Classics Album Review
Fall Festivals and the Satanic Panic by: Vacation Bible School
Written By: GBana s92
Published On: October 28th, 2021
Ahh, fall. The best time of the year. Autumn foliage, spooky movies, and the…looming threat of Satan taking over the world? That’s right, back in the ‘80s (hell, even today in some parts) there was a growing fear that Satan would engender himself into every house throughout the world thanks to horrifying rituals and depraved sexual acts. Which begs a much more important question: what would the music of a real satanic panic sound like? Well, thanks to Vacation Bible School, we have an answer.
Vacation Bible School is an artist with a definite religious focus –just about single-handedly carving out their own niche of “churchwave” – so who better to use music as an avenue to talk of the temptations of Satan? The opening track, “t h e _ s a t a n i c _ p a n i c” fittingly begins sampling John Carpenter’s classic melody from Halloween mixed underneath a “definition” of Satanism. The provided definition is a rather skewed outlook on the whole movement, which is masterfully demonstrated by the Carpenter sample being horribly scrambled. As the speech carries on, the piano melody begins to reverberate with such ferocity that it loops in upon itself, eventually degrading to such an extent that it destroys the core of the melody. A fitting metaphor for Satanism then? Or perhaps a warning about what permitting Satan into your home could do to your mind?
If the opening track was the thesis, the subsequent tracks provide the supporting evidence. One thing that will get progressively more noticeable as you listen is the reverb. Sure, reverb is present in a lot of vaporwave, but it serves an interesting purpose here. While in most instances, the goal is to distort or mask something hidden below the surface, the echoing actually brings forth added clarity to the whole affair. There’s something inherently ominous about reverberation, especially through a large, abandoned space. But what if that’s it? What if your goal is to disturb? This album affords the opportunity to be ill at ease for fifty glorious minutes.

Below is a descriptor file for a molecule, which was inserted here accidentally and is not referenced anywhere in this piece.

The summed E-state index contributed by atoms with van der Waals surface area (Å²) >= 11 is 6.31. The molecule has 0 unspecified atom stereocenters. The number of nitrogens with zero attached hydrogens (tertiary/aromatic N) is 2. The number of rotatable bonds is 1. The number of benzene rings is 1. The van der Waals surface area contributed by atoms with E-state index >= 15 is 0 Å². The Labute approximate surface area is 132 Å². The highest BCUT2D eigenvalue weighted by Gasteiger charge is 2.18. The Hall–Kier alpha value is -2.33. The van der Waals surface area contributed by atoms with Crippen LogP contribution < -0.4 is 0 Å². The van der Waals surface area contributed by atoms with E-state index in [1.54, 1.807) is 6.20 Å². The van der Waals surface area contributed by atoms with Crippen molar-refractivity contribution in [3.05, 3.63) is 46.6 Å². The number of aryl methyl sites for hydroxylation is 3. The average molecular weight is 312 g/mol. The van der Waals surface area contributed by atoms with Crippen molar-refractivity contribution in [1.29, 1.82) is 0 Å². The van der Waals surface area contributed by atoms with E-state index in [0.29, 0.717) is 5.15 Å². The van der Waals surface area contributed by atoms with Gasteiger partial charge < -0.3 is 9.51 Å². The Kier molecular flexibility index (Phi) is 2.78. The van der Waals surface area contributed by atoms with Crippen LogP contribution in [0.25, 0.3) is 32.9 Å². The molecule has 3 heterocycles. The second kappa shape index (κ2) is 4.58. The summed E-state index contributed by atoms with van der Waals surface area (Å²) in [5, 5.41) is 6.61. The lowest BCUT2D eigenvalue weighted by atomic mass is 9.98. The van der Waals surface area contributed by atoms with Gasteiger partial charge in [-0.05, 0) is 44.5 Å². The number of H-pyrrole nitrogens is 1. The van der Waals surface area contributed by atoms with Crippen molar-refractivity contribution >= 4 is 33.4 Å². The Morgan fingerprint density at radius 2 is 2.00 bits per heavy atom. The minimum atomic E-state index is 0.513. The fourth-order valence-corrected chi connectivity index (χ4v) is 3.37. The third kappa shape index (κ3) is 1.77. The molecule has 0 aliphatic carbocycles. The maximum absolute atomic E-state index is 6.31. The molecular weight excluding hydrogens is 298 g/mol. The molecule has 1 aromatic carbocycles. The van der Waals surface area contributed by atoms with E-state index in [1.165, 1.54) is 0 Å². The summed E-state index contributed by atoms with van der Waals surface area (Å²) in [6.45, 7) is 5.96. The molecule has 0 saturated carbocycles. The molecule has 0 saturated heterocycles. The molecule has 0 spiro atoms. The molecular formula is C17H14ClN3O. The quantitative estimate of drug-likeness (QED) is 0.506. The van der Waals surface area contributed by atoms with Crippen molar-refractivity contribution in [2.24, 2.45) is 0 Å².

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But perhaps the most interesting thing with Fall Festivals and the Satanic Panic is that there’s not really much to talk about musically. Now that’s not to say there isn’t music. There are tons of samples and vapor influences present. For example, “p a g a n _ i n v a s i o n” has some slushwave underpinnings, and “z o m b i e _ m a l l” unsurprisingly incorporates mallsoft elements (and a sample from Halloween III: Season of the Witch, as it shall henceforth be known, the best Halloween.) There are a number of other vapor subgenres that make cameo appearances along the way too. On a traditional album, this scattered approach might ordinarily make everything feel a little unfocused. But it works for two reasons.
The first is that the album evokes the feeling of channel surfing one late Halloween night in the ‘90s. Everything should feel different as you jump around. Movies give way to commercials, which give way to more movies, including a fun little moment where the 1990 and 2017 It’s get sampled one after the other. There’s even room for the channels at the end of the cycle that solely play music, as shown off on “St. James Infirmary (mallsoft version).” The signal doesn’t seem to be coming in too great though, so make sure you mess around with the antennas if you’re dissatisfied with the sound quality. Many of the track titles are written in such a way where it should be pretty easy to jump around too. A track with a name like “g o o s e b u m p s” makes it fairly obvious what you’re in store for should you flip over to that tune.
The other driving force behind the album’s success is the degree with which it captures a mood. While the musical melodies remain present, they never really drive the ship. The biggest factors are, rather oddly, the sound effects. The ethereal whisperings, the wind rustling through the trees, the screams, these are the elements that really drive home the frightful visage of what this album wants to be. Dropping a plethora of musical tracks over top of that, and the end result is a thematically focused release as well as a personal seasonal favorite, even if it’d be a reach to call ourselves big fans of Satan.
Vacation Bible School
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